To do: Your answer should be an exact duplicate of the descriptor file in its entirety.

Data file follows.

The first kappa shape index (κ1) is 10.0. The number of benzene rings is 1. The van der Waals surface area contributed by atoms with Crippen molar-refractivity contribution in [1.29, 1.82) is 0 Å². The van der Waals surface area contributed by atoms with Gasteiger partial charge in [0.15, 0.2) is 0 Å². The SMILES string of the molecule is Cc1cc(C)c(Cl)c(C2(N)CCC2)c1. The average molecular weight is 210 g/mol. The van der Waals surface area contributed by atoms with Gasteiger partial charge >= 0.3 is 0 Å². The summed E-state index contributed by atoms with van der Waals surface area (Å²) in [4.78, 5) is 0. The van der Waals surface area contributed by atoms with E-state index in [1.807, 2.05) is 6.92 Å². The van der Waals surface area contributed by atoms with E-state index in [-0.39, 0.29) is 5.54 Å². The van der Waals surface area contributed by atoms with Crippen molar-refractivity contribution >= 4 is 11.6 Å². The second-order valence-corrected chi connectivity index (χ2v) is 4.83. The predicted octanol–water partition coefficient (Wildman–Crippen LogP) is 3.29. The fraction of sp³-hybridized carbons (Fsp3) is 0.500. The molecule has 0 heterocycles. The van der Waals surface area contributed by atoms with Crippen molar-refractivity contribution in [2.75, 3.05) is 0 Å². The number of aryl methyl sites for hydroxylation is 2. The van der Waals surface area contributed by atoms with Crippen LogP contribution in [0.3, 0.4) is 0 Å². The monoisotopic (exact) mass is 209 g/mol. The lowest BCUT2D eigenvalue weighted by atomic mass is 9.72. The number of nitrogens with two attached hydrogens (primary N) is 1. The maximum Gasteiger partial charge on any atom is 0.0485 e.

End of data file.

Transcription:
The first kappa shape index (κ1) is 10.0. The number of benzene rings is 1. The van der Waals surface area contributed by atoms with Crippen molar-refractivity contribution in [1.29, 1.82) is 0 Å². The van der Waals surface area contributed by atoms with Gasteiger partial charge in [0.15, 0.2) is 0 Å². The SMILES string of the molecule is Cc1cc(C)c(Cl)c(C2(N)CCC2)c1. The average molecular weight is 210 g/mol. The van der Waals surface area contributed by atoms with Gasteiger partial charge >= 0.3 is 0 Å². The summed E-state index contributed by atoms with van der Waals surface area (Å²) in [4.78, 5) is 0. The van der Waals surface area contributed by atoms with E-state index in [1.807, 2.05) is 6.92 Å². The van der Waals surface area contributed by atoms with E-state index in [-0.39, 0.29) is 5.54 Å². The van der Waals surface area contributed by atoms with Crippen molar-refractivity contribution >= 4 is 11.6 Å². The second-order valence-corrected chi connectivity index (χ2v) is 4.83. The predicted octanol–water partition coefficient (Wildman–Crippen LogP) is 3.29. The fraction of sp³-hybridized carbons (Fsp3) is 0.500. The molecule has 0 heterocycles. The van der Waals surface area contributed by atoms with Crippen molar-refractivity contribution in [2.75, 3.05) is 0 Å². The number of aryl methyl sites for hydroxylation is 2. The van der Waals surface area contributed by atoms with Crippen LogP contribution in [0.3, 0.4) is 0 Å². The monoisotopic (exact) mass is 209 g/mol. The lowest BCUT2D eigenvalue weighted by atomic mass is 9.72. The number of nitrogens with two attached hydrogens (primary N) is 1. The maximum Gasteiger partial charge on any atom is 0.0485 e.